VIERA, Fla. — With third baseman Ryan Zimmerman's deadline for an agreement on a contract extension looming, Washington Nationals general manager Mike Rizzo met with Zimmerman's agent, Brodie Van Wagenen, on Thursday.
The meeting, which a source confirmed to The Washington Times, could prove integral in Washington making the face of its franchise a National for life. Zimmerman has said if a decision isn't reached by Saturday he'd table contract discussions until next offseason.
Early Thursday morning, Rizzo said he was "hopeful" the sides would come to an agreement.
"I think it would take something off our plate for the future," Rizzo said. "We have Ryan for two years anyway, but I just think it would kind of put a punctuation on Zim, at least, knowing that he'd be with us long, long term."
Zimmerman's current contract, signed at the start of the 2009 season, carries two more years and $26 million. He set a similar deadline of Opening Day when the sides were negotiating that one, and while it wasn't announced until after the season had started, it was agreed upon earlier.
Still, for the first draft pick in Nationals history, this will be the contract that defines his career - and it could be a seminal moment for the franchise as well. As a team on the rise, with the majority of players in the early stages of their careers, the signing could send a positive message to the other players who see Zimmerman as the team's cornerstone.
He's "the franchise guy," as outfielder Bryce Harper — one of the many players on the roster the Nationals could be in a similar position with down the road — said Thursday.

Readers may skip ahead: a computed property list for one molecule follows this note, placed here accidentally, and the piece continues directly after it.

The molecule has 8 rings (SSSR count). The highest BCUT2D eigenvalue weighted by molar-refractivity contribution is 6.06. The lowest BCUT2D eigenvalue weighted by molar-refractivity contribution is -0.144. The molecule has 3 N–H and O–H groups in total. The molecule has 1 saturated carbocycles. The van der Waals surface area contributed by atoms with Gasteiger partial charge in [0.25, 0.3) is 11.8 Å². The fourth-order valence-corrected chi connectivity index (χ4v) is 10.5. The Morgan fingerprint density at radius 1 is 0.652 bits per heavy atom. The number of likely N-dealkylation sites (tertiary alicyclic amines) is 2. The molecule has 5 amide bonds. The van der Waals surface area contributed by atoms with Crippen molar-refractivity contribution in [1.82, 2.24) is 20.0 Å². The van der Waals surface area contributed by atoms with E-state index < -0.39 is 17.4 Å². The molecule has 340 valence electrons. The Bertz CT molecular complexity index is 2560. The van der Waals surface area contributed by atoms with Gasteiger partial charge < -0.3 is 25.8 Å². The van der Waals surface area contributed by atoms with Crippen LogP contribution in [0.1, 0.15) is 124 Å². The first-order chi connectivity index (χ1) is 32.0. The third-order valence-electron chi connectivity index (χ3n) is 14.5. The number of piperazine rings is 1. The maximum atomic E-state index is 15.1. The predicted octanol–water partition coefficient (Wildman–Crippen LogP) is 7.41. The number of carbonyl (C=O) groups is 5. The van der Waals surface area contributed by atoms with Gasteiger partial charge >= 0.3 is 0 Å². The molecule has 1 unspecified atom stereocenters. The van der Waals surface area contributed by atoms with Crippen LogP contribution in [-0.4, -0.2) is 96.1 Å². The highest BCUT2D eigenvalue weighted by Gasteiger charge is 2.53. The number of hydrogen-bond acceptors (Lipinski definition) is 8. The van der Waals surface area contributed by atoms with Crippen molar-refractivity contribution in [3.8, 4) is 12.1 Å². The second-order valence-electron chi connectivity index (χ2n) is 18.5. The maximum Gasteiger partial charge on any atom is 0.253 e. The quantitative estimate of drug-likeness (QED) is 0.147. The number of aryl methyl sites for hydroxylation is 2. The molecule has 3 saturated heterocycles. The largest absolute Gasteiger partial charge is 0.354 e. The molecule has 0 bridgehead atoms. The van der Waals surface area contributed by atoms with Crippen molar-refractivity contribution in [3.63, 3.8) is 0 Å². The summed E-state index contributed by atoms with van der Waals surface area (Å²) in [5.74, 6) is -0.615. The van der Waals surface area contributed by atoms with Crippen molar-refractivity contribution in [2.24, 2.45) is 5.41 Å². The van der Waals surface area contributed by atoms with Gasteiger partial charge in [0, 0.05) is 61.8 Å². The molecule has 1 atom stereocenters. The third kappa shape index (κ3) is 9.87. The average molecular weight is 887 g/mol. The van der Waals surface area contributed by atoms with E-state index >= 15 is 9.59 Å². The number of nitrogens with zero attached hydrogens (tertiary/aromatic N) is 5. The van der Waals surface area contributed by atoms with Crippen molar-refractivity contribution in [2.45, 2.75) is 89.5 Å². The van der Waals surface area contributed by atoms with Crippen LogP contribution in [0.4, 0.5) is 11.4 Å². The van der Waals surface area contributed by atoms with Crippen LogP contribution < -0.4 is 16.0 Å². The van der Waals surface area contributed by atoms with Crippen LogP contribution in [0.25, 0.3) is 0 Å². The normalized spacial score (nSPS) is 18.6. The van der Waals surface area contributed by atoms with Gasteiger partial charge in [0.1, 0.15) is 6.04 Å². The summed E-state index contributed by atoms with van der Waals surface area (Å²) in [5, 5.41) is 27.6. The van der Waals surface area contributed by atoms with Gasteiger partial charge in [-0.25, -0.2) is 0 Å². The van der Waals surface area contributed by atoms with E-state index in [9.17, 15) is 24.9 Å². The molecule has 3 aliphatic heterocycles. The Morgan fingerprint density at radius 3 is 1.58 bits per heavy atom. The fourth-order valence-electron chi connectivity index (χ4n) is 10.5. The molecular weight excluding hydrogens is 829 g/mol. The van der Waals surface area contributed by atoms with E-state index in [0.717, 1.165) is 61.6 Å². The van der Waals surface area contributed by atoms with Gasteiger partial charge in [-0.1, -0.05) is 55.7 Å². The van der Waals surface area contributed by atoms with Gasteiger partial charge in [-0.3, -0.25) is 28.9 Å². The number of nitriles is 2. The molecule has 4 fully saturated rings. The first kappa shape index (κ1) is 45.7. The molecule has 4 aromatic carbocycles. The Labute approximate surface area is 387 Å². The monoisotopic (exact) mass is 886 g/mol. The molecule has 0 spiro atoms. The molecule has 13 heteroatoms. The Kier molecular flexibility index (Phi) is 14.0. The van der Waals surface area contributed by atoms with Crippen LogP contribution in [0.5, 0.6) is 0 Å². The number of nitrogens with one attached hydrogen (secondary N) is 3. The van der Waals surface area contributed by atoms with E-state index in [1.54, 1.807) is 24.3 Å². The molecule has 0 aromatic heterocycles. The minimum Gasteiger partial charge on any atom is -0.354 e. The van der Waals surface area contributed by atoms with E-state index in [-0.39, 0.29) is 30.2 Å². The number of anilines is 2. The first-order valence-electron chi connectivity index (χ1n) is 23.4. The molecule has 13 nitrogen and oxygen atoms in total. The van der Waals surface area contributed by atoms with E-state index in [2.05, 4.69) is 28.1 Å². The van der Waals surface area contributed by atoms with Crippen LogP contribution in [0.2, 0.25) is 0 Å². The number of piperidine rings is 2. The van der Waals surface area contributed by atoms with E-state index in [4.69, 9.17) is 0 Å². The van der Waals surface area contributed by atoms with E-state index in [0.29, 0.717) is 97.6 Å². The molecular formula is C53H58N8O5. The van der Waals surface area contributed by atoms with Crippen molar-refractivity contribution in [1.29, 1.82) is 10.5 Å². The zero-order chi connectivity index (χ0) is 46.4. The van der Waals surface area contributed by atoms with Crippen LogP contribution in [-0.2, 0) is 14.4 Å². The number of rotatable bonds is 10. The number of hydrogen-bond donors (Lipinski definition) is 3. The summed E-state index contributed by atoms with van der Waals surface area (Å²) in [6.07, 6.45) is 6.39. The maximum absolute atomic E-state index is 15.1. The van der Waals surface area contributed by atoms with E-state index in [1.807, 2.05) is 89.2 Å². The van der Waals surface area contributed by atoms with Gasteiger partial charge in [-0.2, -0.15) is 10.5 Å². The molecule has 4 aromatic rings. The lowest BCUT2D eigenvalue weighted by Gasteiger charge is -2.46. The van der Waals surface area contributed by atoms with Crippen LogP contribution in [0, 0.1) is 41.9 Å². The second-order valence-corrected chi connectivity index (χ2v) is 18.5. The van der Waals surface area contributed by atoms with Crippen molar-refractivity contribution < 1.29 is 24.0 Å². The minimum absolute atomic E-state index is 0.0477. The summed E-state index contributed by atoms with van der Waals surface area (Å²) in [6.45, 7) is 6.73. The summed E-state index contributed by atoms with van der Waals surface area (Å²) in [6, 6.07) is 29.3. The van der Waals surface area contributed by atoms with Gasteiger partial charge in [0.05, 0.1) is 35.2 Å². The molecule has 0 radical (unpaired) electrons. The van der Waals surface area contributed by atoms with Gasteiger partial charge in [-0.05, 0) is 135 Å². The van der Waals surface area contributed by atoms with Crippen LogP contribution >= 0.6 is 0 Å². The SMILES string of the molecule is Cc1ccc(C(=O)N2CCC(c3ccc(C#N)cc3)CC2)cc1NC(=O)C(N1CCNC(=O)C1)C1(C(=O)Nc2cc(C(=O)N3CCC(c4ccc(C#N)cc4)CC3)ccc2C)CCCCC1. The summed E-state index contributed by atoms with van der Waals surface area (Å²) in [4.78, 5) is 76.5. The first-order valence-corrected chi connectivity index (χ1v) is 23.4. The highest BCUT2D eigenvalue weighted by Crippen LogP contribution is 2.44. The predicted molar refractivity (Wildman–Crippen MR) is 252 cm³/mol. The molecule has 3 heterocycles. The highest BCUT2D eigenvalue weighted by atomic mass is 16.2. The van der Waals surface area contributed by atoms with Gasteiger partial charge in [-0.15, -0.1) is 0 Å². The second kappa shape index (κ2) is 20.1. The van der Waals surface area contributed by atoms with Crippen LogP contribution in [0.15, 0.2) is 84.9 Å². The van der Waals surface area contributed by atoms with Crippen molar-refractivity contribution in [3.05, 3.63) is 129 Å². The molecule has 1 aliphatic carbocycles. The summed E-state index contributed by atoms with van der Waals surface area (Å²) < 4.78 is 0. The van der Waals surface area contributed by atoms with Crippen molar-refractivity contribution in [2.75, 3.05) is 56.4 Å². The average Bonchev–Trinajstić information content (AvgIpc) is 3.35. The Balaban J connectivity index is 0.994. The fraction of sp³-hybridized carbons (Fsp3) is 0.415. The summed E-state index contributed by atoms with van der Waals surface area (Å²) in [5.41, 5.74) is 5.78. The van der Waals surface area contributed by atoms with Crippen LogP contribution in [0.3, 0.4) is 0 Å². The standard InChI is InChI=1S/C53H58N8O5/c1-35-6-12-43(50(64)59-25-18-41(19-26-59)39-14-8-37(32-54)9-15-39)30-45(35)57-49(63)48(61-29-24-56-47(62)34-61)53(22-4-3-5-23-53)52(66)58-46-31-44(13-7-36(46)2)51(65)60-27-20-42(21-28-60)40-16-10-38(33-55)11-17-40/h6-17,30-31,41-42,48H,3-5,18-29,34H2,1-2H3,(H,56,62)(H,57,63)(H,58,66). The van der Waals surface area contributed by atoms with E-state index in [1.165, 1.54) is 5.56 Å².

"When you do these deals you really have to know the person you're doing it with because you're committing long, long term," Rizzo said, referring to a contract that could be anywhere from five to eight years and worth between $120 million and $160 million. "I think it would send a message [to] the other guys that if you're a great, productive player and a good citizen, and a good teammate then, yeah, we want to keep you guys here long-term."
In his seven years with the Nationals, Zimmerman has become a leader. It happened quietly, befitting of Zimmerman's even-keeled demeanor. And in a clubhouse littered with athletes who've filtered onto the major league roster after him — whether from the minor leagues, trades or free agency — they've taken notice.
"Zim, I like to say he's like the silent assassin," said Michael Morse, the man who'll be protecting Zimmerman in the batting order this season. "You look at him, he works very hard, he does his routine. He never argues, he's never up, he's never down, he's always confident and consistent. In this game, consistency is one of the biggest things you can [have] and he leads by example that way.
"Who wouldn't want Zim on their team? I think that he means a lot here, and I think [the Nationals] know that and he knows that."
Aside from his high-caliber play, Zimmerman has been a model citizen. Even when it has come to negotiating his contract, Zimmerman has maintained publicly that his goal is not to sign a deal that would prohibit the Nationals from being a better team.
"For me, it's never been completely about money," he said Wednesday. "I enjoy it here. I think when you get to a certain point, how much more could you really need? When you're starting to talk the figures that you talk, for me, being in a place where you're comfortable and where you enjoy being and you're familiar with everyone is worth more than an extra, whatever, how many million a year."
Speaking Thursday, Rizzo appeared at least moderately comfortable with the status of the negotiations, but if things can't be worked out by Saturday it does at least bring up the possibility of life without Zimmerman in D.C.
"It'd be weird," Harper said. "It'd actually be a lot different, I think, not having him around. Seeing him in the clubhouse daily, he works hard. He works his butt off and he's really good with all the young guys. It'd be weird."
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